Postcolonial Chanukah

The past couple of years, I discussed the different "Chanukah"s - the different narratives that various segments of the Jewish people read into the holiday of Chanukah. Most are familiar, or at least would sound familiar if you heard it.

This year, two new Chanukah's seem to have been making the rounds.
The first is the David Brooks/ Tony Judt/ Christopher Hitchens/ post-Zionist Chanukah - Chanukah as a celebration of a bloody guerilla war in which a bunch of backward peasants took on their more civilized coreligionists and ultimately an empire before turning into a regime that was no better than the one it replaced. Or something like that.

The second is the Postcolonial Chanukah, in which the struggle of the Hasmoneans against the Seleucids was the struggle of a native culture against a totalizing and colonizing empire. In this version of Chanukah, the Palestinians are today's Maccabees. Edward Said would be proud. Here are a couple of examples:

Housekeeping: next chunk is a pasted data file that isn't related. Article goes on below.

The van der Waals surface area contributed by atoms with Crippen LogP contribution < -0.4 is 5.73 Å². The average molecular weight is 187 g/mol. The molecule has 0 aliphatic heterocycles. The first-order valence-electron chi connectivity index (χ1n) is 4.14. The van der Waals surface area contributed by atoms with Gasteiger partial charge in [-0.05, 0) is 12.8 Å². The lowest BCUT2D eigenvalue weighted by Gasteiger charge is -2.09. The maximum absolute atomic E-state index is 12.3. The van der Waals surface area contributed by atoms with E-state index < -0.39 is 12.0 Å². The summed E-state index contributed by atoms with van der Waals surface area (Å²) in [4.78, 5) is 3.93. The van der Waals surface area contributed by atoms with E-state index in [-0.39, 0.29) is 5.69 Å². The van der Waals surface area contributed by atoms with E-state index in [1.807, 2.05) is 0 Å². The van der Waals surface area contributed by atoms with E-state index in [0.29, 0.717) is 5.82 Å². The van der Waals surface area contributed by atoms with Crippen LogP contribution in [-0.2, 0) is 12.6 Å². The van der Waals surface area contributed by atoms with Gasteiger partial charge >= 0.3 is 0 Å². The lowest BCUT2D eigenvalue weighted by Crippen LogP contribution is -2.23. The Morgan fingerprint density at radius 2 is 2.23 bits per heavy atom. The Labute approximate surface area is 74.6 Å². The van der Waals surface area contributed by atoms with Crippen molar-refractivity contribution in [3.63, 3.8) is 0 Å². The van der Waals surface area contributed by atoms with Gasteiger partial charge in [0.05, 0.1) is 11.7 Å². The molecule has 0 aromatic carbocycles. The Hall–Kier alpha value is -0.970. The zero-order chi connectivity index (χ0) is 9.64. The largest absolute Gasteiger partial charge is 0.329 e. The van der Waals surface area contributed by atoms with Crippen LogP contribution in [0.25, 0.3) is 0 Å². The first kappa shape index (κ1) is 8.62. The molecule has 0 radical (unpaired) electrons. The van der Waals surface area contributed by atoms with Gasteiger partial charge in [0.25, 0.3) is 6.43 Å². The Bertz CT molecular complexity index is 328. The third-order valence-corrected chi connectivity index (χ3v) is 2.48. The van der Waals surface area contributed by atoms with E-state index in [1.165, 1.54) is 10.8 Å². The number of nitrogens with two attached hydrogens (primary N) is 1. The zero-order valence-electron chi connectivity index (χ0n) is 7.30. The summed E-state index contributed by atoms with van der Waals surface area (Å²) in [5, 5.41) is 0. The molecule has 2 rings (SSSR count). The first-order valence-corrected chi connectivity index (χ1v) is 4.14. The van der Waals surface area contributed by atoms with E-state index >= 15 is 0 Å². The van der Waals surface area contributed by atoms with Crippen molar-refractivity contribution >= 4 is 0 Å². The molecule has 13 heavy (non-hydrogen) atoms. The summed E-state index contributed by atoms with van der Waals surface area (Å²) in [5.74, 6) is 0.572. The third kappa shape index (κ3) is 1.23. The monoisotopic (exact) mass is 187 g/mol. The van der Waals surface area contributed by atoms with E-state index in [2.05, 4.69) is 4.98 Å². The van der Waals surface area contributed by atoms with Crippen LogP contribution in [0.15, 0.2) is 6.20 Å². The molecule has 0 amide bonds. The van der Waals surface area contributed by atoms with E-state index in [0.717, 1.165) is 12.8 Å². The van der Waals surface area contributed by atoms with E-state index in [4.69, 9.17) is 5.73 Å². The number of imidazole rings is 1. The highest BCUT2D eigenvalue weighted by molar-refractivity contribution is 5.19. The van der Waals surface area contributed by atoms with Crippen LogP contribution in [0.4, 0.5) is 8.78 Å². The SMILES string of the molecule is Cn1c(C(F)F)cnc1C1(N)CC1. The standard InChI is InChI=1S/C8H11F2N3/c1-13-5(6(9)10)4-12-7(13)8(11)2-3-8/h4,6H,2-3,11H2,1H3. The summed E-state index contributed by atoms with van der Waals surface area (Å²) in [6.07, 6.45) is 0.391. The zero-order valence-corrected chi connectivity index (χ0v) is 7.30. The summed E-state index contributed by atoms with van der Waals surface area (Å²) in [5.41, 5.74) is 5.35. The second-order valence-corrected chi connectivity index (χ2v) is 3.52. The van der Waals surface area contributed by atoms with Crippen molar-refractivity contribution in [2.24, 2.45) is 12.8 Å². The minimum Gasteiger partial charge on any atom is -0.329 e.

[I wish I could find the article that actually says that the Palestinians are more like Maccabees and the Jews are more like the Greeks in today's conflict. I'll post the link when I find it].

In a variation of this theme, Shai sent over an article by Prof. Moshe Benovitz that argues for a revival of Chanukah in 3rd Century E. Israel after it had not been celebrated for 200 years there. The setting is the brief Palmyrene rule over Palestine and Egypt. It's a wonderful article. I would have said that this reading has anti-imperialist overtones as well (especially the part of lighting the candles specifically to show defiance against the Palmyrene/ Tadmorian/ Tarmodai soldiers), except that the Jews were in fact agitating for a return to Roman rule.

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